Toilet paper is used in several ways for kid's science projects. You can use it as the primary focus in experiments to test strength, biodegradability or integration into the water system; the tissue also works as a component of recycling and other "green" science experiments. Dissolving the toilet paper is sometimes a requirement that isn't explained in the experiment's instructions; fortunately, there are a few tricks to remember when preparing dissolved toilet paper for a science project.
Things You'll Need
- Toilet paper roll
- Medium-sized transparent jar
- Stirrer, straw or teaspoon
- Soda bottle with lid
Place a few sheets of toilet paper into a medium-sized transparent jar. Run water into the jar, filling it three-quarters of the way full. Grab a long stirrer, straw or long teaspoon. Stir the water and tissue mixture vigorously until the toilet paper is dissolved.
Fill a soda bottle three-quarters full with water as an alternative way to dissolve the paper. Add a few sheets of toilet paper, cut into strips if needed in order to slip into the bottle. Place the lid on the bottle and shake vigorously, checking occasionally to see if the tissue is dissolved.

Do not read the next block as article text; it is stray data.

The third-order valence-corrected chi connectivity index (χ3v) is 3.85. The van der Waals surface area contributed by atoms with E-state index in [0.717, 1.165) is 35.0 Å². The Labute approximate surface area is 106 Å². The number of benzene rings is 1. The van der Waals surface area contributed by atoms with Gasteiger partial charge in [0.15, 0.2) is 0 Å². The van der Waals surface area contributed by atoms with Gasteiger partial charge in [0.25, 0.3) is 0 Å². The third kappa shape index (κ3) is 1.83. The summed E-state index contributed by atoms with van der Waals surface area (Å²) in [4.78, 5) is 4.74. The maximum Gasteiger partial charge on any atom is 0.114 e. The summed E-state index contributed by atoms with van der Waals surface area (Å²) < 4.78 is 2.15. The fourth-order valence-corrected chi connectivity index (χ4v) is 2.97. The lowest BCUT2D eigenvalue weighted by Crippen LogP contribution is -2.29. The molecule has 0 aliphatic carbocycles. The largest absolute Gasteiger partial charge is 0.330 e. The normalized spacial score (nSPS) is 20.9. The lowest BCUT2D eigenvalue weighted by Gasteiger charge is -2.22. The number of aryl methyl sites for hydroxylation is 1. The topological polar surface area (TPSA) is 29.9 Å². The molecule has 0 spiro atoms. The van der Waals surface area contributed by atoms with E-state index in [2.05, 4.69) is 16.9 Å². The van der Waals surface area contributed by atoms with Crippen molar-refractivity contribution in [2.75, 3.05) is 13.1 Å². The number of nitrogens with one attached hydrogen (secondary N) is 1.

Add more sheets of toilet paper to the mixture as required by your science project. Repeat the stirring or shaking steps until all the paper is dissolved. Projects involving the use of paper pulp will require the addition of considerably more paper, until the mixture is almost the consistency of a paste.
Tips & Warnings
- Kapiolani Community College's Lydia Kiefer advises that consumers use about six sheets of toilet paper at each restroom visit. Students performing science experiments on toilet paper strength or effects on septic systems should consider this number.
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